• A lot of the content offered on the AppleTV is driven for the consumer, so depending on the classroom... uses may be more limited concerning content. (Unless you Jailbreak it and add content.)
  • The device comes with wireless, but also includes a network connection. It includes a digital audio out, but I was unable to test that aspect of the device. 

Hack it for more content and features. 
Being the typical tech guy, I first needed to figure out what I can do to hack this thing and add more content and functionality.  So here it goes...

First Jail Break the Apple TV 2, so you can add more services. Jailbreak it using Seas0nPass. Great directions are here:

You may want to watch this YouTube on adding XBMC to your Atp prior to doing any of the following steps.

Next start adding extras:
(This is what I did, but if you add nitoTV in the next section, you can do it from there.)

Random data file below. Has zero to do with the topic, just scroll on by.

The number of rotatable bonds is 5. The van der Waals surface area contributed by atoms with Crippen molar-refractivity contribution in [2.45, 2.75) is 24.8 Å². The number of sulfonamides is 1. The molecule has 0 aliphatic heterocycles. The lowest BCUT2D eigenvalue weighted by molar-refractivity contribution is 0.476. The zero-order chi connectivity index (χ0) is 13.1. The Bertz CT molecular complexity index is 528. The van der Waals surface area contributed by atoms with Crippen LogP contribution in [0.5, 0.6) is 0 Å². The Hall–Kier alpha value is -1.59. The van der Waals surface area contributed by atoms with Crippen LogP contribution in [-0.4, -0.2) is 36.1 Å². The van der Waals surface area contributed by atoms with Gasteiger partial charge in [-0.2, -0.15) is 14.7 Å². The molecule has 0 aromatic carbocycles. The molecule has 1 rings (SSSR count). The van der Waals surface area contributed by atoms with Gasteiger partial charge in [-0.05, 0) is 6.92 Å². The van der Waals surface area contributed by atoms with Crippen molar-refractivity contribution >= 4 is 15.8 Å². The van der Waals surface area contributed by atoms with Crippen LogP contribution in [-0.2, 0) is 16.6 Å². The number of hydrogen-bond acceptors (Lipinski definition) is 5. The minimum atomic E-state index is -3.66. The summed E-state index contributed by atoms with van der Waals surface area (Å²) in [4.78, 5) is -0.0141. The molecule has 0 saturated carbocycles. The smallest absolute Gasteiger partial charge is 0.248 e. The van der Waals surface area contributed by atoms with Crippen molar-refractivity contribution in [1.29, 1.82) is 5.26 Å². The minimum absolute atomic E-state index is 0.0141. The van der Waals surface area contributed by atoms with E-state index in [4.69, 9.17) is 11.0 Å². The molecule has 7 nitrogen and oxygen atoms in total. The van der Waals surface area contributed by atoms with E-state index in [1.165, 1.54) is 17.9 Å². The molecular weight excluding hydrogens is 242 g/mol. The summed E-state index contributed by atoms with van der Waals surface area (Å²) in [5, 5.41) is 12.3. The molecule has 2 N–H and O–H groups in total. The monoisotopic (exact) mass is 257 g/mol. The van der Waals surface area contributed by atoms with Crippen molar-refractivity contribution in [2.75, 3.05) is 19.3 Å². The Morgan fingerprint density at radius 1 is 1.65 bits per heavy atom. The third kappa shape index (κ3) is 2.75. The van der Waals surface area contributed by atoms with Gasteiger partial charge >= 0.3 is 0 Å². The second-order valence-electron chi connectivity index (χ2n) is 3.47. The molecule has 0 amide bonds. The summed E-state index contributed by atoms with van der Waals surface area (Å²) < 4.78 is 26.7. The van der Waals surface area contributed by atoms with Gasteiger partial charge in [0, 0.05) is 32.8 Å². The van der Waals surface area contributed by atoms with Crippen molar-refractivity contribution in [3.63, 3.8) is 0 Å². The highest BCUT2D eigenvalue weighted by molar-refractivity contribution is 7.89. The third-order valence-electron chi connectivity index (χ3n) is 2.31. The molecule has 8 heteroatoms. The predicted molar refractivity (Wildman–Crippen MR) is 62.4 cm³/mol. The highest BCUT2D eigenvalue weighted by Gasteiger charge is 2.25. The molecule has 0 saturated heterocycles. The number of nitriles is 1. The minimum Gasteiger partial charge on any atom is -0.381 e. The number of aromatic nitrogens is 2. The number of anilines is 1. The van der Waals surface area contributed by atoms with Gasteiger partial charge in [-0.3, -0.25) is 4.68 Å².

Open up your terminal/ssh application and enter the following command to log in to your ATV2:
ssh root@YOUR.ATV2.IP.ADDRESS  OR ssh root@apple-tv.local
You will be asked for a password: default password is alpine
Continue to enter the following commands:

apt-get install wget
wget -O- | apt-key add -
echo "deb stable main" > /etc/apt/sources.list.d/awkwardtv.list
echo "deb ./" > /etc/apt/sources.list.d/xbmc.list
apt-get update
apt-get install org.xbmc.xbmc-atv2

It will then start it's install.

After XBMC is installed, it will show up as a menu item on your AppleTV2.  You will want to look at how to add programs and video sources to get a lot of the great content.  (If you do not read more about how to do this, you will think that XBMC really added little to this device.)

Add the Navix plug-in to your XBMC:
This program add-in to XBMC adds a lot of content and movies.
Add the Crackle plug-in to your XBMC:
Other XBMC add-ins via ZIP files:;a=summary (I used the TED add-in)

Add Bluecop's Video Plugin Repository
Download this zip 
Download the above zip and then in the Add ons section of XBMC choose install from zip.
This will get you HULU, CBS, ESPN, and a bunch more. (Make sure you install the hulu and free cable video add-ins that this repository adds. With the ESPN plug-in, enable all of the ESPN channels.)
Note: Copy the zip to your Atv via SSH or Cyberduck  to /private/var/mobile folder.